A word about the Oberwerk Lightweight 20X80’s and their Hand Holdability. I have fairly large, and fairly steady arms which, in my opinion, make it rather easy to hand hold the Oberwerks for up to about 4 minutes. I don’t even have much of a problem with these 3.6 pounders when looking nearly overhead for brief periods of time. Of course, fine details such as the two(2) main belts of Jupiter are revealed only when using these binoculars mounted onto a sturdy photo tripod.

Before I forget, I also ordered from Kevin Busarow a pair of 12X60 Oberwerk FMC Mini-Giants, which also arrived in June 2003, with impeccable packing, and in perfect condition. Here is their pertinent description from Oberwerk’s data sheet:

Not only do you get big 60mm objectives - you get the same highest-quality BAK4 prisms that are found in much more expensive models. Objectives have highest quality green/purple broadband multi-coatings. (In essence, a nice buy for $109, plus shipping.)

Objective size: 60mm
Magnification: 12X(Other 60mm models 9X, 15X, 20X)
Prism: BAK4
Optic coating: Combination fully-multi-coated
Field of view: 12X(5.7 degrees)
Exit pupil diameter: 4.6mm
Exit pupil distance: 14mm
Minimum focus: 15m
Weight: 2.6 lbs

As with the 20X80 Oberwerks, these 12X60 Oberwerks offered the same wonderful greenish tint to both binocular objectives and eyepieces with the total lack of any “whitish” bright-light reflections! Again, caps for both objective and eyepiece end were made of black flexible plastic and came off with just the right amount of effort. The cover over the ¼-20 tripod mounting socket was easy to remove and screw back on. These binoculars came with a nice Oberwerk strap and the case was also quite nice.

Once again, I decided to employ a “Viewing Score” which rated the ease of visibility of the object from an “Easy =10” to an “Extremely Difficult = 0 for these objects. I also provided “Comments” for each object viewed.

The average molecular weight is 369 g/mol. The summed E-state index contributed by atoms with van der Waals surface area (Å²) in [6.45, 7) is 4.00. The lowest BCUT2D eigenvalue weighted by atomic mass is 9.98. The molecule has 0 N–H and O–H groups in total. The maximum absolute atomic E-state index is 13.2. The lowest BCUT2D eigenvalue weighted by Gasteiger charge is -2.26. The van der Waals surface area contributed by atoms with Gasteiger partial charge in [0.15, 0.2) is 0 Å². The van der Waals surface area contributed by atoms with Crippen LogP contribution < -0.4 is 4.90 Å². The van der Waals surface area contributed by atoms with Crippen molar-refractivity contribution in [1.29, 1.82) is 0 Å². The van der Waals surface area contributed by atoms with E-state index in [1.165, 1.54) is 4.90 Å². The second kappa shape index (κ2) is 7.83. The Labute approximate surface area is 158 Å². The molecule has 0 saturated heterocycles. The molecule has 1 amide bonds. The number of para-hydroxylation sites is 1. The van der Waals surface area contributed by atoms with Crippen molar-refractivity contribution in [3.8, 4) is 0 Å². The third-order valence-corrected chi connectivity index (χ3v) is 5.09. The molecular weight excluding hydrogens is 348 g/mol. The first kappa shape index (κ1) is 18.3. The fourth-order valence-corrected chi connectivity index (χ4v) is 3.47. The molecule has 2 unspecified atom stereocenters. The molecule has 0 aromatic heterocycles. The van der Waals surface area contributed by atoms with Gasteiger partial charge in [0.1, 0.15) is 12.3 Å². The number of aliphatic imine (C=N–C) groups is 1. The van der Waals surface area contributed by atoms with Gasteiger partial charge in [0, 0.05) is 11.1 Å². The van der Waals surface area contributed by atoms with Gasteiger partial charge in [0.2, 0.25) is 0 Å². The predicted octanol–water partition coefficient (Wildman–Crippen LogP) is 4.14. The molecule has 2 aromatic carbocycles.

Here are the June 27, 2003, testing results for the six(6) celestial delights viewed through the FMC Mini-Giants(hand holdable, of course!) 12X60’s with a limiting overhead magnitude in San Ramon, CA, of 4.5.

Overall, the Oberwerk 12X60’s were an excellent pair of binoculars for most hand holdable viewing except on galaxies - especially those in suburban skies. Edge sharpness on these 12X60’s was just a wee bit worse than with the 20X80s - almost not worth mentioning. I was especially impressed with the 12X60 Oberwerk binoculars in showing both M6(Butterfly Open Cluster) and M7(Lovely Open Cluster/Southern-most Messier object) with great sharpness and clarity within the very same field of view!

In Summary: Both the Oberwerk Lightweight 20X80 Fully Broadband Multi-coated and the Oberwerk 12X60 Fully Multicoated Mini-Giants are tremendous binoculars considering their high quality performance on many celestial objects and also are equally tremendous binoculars considering their attractive low prices.

Best Wishes,

Wing(1st name) Eng(last name)
San Ramon, CA